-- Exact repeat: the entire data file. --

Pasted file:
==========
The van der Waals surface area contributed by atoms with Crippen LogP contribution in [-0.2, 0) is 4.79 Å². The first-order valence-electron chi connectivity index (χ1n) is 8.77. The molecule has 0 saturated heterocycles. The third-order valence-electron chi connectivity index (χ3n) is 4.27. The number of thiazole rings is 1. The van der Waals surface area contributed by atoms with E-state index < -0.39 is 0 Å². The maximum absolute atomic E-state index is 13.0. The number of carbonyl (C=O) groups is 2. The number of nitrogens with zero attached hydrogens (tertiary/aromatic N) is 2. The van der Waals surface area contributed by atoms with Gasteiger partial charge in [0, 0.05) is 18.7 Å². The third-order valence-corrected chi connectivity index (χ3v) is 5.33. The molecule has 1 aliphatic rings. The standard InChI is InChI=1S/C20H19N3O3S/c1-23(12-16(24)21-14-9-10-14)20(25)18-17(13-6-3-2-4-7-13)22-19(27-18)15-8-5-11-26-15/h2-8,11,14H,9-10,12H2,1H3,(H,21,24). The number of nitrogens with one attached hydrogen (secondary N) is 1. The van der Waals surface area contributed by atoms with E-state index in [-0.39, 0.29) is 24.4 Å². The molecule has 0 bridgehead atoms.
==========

The van der Waals surface area contributed by atoms with Crippen LogP contribution in [-0.2, 0) is 4.79 Å². The first-order valence-electron chi connectivity index (χ1n) is 8.77. The molecule has 0 saturated heterocycles. The third-order valence-electron chi connectivity index (χ3n) is 4.27. The number of thiazole rings is 1. The van der Waals surface area contributed by atoms with E-state index < -0.39 is 0 Å². The maximum absolute atomic E-state index is 13.0. The number of carbonyl (C=O) groups is 2. The number of nitrogens with zero attached hydrogens (tertiary/aromatic N) is 2. The van der Waals surface area contributed by atoms with Gasteiger partial charge in [0, 0.05) is 18.7 Å². The third-order valence-corrected chi connectivity index (χ3v) is 5.33. The molecule has 1 aliphatic rings. The standard InChI is InChI=1S/C20H19N3O3S/c1-23(12-16(24)21-14-9-10-14)20(25)18-17(13-6-3-2-4-7-13)22-19(27-18)15-8-5-11-26-15/h2-8,11,14H,9-10,12H2,1H3,(H,21,24). The number of nitrogens with one attached hydrogen (secondary N) is 1. The van der Waals surface area contributed by atoms with E-state index in [-0.39, 0.29) is 24.4 Å². The molecule has 0 bridgehead atoms.